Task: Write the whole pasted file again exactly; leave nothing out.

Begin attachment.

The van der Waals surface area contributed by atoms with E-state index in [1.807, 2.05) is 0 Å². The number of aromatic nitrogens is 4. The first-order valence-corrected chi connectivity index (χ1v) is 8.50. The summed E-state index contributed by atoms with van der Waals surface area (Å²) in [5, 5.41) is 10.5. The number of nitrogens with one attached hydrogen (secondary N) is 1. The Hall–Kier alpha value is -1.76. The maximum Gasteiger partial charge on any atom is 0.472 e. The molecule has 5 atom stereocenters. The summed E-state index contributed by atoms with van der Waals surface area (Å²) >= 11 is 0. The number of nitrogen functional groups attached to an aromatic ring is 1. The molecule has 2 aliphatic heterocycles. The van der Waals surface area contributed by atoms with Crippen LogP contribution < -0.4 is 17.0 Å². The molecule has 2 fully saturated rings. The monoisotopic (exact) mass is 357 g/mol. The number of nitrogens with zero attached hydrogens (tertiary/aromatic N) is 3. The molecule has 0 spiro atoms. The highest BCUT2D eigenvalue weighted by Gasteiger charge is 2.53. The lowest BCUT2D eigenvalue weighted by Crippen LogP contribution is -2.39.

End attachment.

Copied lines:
The van der Waals surface area contributed by atoms with E-state index in [1.807, 2.05) is 0 Å². The number of aromatic nitrogens is 4. The first-order valence-corrected chi connectivity index (χ1v) is 8.50. The summed E-state index contributed by atoms with van der Waals surface area (Å²) in [5, 5.41) is 10.5. The number of nitrogens with one attached hydrogen (secondary N) is 1. The Hall–Kier alpha value is -1.76. The maximum Gasteiger partial charge on any atom is 0.472 e. The molecule has 5 atom stereocenters. The summed E-state index contributed by atoms with van der Waals surface area (Å²) >= 11 is 0. The number of nitrogen functional groups attached to an aromatic ring is 1. The molecule has 2 aliphatic heterocycles. The van der Waals surface area contributed by atoms with Crippen LogP contribution < -0.4 is 17.0 Å². The molecule has 2 fully saturated rings. The monoisotopic (exact) mass is 357 g/mol. The number of nitrogens with zero attached hydrogens (tertiary/aromatic N) is 3. The molecule has 0 spiro atoms. The highest BCUT2D eigenvalue weighted by Gasteiger charge is 2.53. The lowest BCUT2D eigenvalue weighted by Crippen LogP contribution is -2.39.